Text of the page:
Tips for Updating Your

Social media work policy

The following is excerpted from NLRB memo OM 12-59 (May 30, 2012, online at ) and is a social media policy that was found by the NLRB to be lawful. It is reproduced here in its entirety. It is important to keep in mind that the NLRB's position on social media policies is still evolving and can be very tricky. Thus, it would be advisable to have your company's policy reviewed by an experienced labor law attorney before putting it into place.

Social Media Policy

At [Employer], we understand that social media can be a fun and rewarding way to share your life and opinions with family, friends and co-workers around the world. However, use of social media also presents certain risks and carries with it certain responsibilities. To assist you in making responsible decisions about your use of social media, we have established these guidelines for appropriate use of social media.

This policy applies to all associates who work for [Employer], or one of its subsidiary companies in the United States ([Employer]).

Managers and supervisors should use the supplemental Social Media Management Guidelines for additional guidance in administering the policy.

GUIDELINES

In the rapidly-expanding world of electronic communication, social media can mean many things. The term "social media" includes all means of communicating or posting information or content of any sort on the Internet, including to your own or someone else's web log or blog, journal, or diary, personal web site, social networking or affinity web site, web bulletin board, or a chat room, whether or not associated or affiliated with [Employer], as well as any other form of electronic communication.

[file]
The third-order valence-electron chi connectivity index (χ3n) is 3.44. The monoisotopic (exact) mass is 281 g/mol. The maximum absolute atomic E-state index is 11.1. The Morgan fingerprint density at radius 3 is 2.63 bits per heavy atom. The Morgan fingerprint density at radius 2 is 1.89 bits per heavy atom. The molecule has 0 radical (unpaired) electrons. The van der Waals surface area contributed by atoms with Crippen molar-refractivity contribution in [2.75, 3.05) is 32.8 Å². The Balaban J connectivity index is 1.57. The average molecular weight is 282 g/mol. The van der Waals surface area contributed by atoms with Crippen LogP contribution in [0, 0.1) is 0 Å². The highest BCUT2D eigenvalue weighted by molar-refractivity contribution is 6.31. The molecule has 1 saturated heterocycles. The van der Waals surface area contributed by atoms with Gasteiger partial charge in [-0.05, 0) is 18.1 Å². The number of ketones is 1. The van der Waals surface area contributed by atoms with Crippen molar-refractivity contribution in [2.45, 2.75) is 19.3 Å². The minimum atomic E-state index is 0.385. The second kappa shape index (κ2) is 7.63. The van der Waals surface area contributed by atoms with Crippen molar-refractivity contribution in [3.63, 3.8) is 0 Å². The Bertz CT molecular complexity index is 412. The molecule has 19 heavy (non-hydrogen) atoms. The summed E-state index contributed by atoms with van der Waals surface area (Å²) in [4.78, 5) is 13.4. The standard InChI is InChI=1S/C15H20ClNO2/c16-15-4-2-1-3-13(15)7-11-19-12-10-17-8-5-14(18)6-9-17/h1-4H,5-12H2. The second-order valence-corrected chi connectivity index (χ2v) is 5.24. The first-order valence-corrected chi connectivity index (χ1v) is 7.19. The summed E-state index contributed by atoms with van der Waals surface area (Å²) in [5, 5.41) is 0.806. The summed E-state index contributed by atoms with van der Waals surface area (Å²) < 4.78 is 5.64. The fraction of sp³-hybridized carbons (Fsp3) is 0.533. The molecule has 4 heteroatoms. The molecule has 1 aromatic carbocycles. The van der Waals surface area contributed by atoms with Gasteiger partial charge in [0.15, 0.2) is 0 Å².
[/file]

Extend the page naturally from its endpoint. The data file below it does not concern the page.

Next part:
The same principles and guidelines found in [Employer] policies and three basic beliefs apply to your activities online. Ultimately, you are solely responsible for what you post online. Before creating online content, consider some of the risks and rewards that are involved. Keep in mind that any of your conduct that adversely affects your job performance, the performance of fellow associates or otherwise adversely affects members, customers, suppliers, people who work on behalf of [Employer] or [Employer's] legitimate business interests may result in disciplinary action up to and including termination.

Know and follow the rules

Carefully read these guidelines, the [Employer] Statement of Ethics Policy, the [Employer] Information Policy, and the Discrimination & Harassment Prevention Policy, and ensure your postings are consistent with these policies. Inappropriate postings that may include discriminatory remarks, harassment, and threats of violence or similar inappropriate or unlawful conduct will not be tolerated and may subject you to disciplinary action up to and including termination.

Local police departments review social media policies  — WKYC-TV
Oliver says the tensions in Ferguson right now are a prime reason why trust is needed between the officers and the community they serve. He says that's why they have a social media policy.

Social media policies in the workplace  — Lexology
This is an ever-increasing area of litigation. In a series of recent decisions, the National Labor Relations Board (“Board”) has found social media policies unlawful because those interfere with employees' rights to act collectively.

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